resemblance to other instances of boycott, divestment, and sanctions, including the movement against South African apartheid and the measures being adopted against the Russian invasion of Ukraine. In short, the statement sidesteps any effort to understand why BDS — a nonviolent response to the violence of the Israeli state — might have been adopted by Palestinians as a political strategy and why it has increasing support around the world.
Instead, the only violence mentioned is that of antisemitism. The only threat identified is to the Jewish national project. The only vulnerability named is that faced by “Jewish and Zionist students.” In disregarding the everyday violence exercised by Israel on Palestinians, blaming BDS for rising antisemitism, and equating student opposition to Israel’s policies with “anti-Jewish hate speech,” the statement conflates Jewishness with Israel and Zionism and erases the presence of Jewish students and organizations that oppose Zionism and root their support for Palestinian liberation in a moral understanding of Judaism. Antisemitism is indeed real and dire. It is embedded in white supremacy, and many forms of racism have deep ties to antisemitism. However, blaming the movement for Palestinian liberation for rising antisemitism weaponizes a legitimate concern to distract from the racism and violence faced by Palestinians. In effect, the statement reprises a strategy deployed by Israeli and US governments as part of a growing trend to shut down legitimate criticism of an increasingly violent, exclusionary, and discriminatory state.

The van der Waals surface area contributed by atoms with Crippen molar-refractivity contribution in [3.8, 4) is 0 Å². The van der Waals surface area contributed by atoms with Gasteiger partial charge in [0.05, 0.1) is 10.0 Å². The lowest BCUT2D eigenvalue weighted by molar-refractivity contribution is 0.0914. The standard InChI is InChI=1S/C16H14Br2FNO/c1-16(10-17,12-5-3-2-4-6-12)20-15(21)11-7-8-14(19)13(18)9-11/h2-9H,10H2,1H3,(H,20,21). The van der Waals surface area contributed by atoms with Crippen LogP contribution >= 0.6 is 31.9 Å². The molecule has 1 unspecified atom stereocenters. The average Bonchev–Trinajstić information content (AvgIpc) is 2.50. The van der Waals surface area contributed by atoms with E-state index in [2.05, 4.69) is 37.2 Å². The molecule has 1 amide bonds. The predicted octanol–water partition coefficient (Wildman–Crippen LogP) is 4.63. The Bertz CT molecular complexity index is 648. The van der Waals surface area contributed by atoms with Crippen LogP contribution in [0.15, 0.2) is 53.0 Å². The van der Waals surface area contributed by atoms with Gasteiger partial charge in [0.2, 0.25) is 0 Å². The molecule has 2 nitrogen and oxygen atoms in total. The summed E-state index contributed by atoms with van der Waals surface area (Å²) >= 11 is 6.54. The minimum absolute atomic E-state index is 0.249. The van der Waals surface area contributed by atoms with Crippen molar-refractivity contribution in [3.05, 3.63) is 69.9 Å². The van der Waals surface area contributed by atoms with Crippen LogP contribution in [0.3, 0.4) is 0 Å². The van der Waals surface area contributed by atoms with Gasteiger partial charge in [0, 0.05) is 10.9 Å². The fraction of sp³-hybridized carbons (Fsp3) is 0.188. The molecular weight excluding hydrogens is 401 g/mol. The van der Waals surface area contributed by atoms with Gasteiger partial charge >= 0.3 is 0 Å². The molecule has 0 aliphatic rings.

It is especially troubling that a group of faculty, including former Harvard president Lawrence Summers, has gone to such lengths to criticize the political stances of students in the name of “a respectful and inclusive learning environment.” The irony of leveraging the stark imbalance of power between faculty and students in order to obscure the gross asymmetries in power between Israel and Palestinians seems to be lost on them. So too is the inherent contradiction of censoring criticism of Israel in the name of intellectual exchange. This abuse of power is compounded by their patronizing attitude to the Crimson editors whom they encourage to access resources at Harvard, including the signatories themselves, to “[learn] more deeply about Jewish identity and Israel, the diversity of the Jewish experience, and the multifaceted nature of contemporary antisemitism.” Not only do such comments render Palestinian experiences irrelevant, even illegitimate, they substitute institutional power and credentials for knowledge in order to put students in their place. We strongly oppose such tactics of intimidation and applaud the Crimson editors and the Palestine Solidarity Committee for their moral clarity and fortitude in defending Palestinian rights against consistent efforts to deny them. It is students like these who make our university proud. We stand with them and the Palestinian people in their principled opposition to Israeli apartheid.
Steven Caton is the Khalid Bin Abdullah Bin Abdulrahman Al Saud Professor of Contemporary Arab Studies. Sara Roy is a senior research scholar at Harvard’s Center for Middle Eastern Studies. Ajantha Subramanian is the Mehra Family Professor of South Asian Studies and Chair of the Anthropology Department.
A full list of the 49 signatories to this letter can be found here.